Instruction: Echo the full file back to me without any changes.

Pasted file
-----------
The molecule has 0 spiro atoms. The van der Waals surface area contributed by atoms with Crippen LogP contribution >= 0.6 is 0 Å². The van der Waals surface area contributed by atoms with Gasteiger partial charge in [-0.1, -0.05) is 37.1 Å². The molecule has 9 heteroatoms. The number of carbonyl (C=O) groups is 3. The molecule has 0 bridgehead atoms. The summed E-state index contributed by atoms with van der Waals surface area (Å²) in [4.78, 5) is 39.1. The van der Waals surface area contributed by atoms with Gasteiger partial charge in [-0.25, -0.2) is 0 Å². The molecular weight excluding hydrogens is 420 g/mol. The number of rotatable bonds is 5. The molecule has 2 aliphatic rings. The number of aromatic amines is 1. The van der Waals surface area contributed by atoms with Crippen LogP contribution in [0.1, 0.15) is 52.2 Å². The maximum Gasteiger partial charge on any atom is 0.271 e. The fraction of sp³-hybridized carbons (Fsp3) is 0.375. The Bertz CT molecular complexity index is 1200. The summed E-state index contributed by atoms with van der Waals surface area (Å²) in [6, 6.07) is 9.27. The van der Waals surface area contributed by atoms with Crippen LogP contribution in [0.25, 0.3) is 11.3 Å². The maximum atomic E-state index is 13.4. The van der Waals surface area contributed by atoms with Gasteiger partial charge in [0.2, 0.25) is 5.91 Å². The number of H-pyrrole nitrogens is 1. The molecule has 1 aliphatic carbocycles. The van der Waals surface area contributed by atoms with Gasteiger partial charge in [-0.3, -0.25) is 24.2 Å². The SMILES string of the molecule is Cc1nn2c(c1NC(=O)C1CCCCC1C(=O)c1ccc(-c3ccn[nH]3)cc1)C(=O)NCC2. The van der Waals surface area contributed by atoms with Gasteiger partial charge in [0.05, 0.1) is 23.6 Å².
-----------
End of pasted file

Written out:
The molecule has 0 spiro atoms. The van der Waals surface area contributed by atoms with Crippen LogP contribution >= 0.6 is 0 Å². The van der Waals surface area contributed by atoms with Gasteiger partial charge in [-0.1, -0.05) is 37.1 Å². The molecule has 9 heteroatoms. The number of carbonyl (C=O) groups is 3. The molecule has 0 bridgehead atoms. The summed E-state index contributed by atoms with van der Waals surface area (Å²) in [4.78, 5) is 39.1. The van der Waals surface area contributed by atoms with Gasteiger partial charge in [-0.25, -0.2) is 0 Å². The molecular weight excluding hydrogens is 420 g/mol. The number of rotatable bonds is 5. The molecule has 2 aliphatic rings. The number of aromatic amines is 1. The van der Waals surface area contributed by atoms with Crippen LogP contribution in [0.1, 0.15) is 52.2 Å². The maximum Gasteiger partial charge on any atom is 0.271 e. The fraction of sp³-hybridized carbons (Fsp3) is 0.375. The Bertz CT molecular complexity index is 1200. The summed E-state index contributed by atoms with van der Waals surface area (Å²) in [6, 6.07) is 9.27. The van der Waals surface area contributed by atoms with Crippen LogP contribution in [0.25, 0.3) is 11.3 Å². The maximum atomic E-state index is 13.4. The van der Waals surface area contributed by atoms with Gasteiger partial charge in [0.2, 0.25) is 5.91 Å². The number of H-pyrrole nitrogens is 1. The molecule has 1 aliphatic carbocycles. The van der Waals surface area contributed by atoms with Gasteiger partial charge in [-0.3, -0.25) is 24.2 Å². The SMILES string of the molecule is Cc1nn2c(c1NC(=O)C1CCCCC1C(=O)c1ccc(-c3ccn[nH]3)cc1)C(=O)NCC2. The van der Waals surface area contributed by atoms with Gasteiger partial charge in [0.05, 0.1) is 23.6 Å².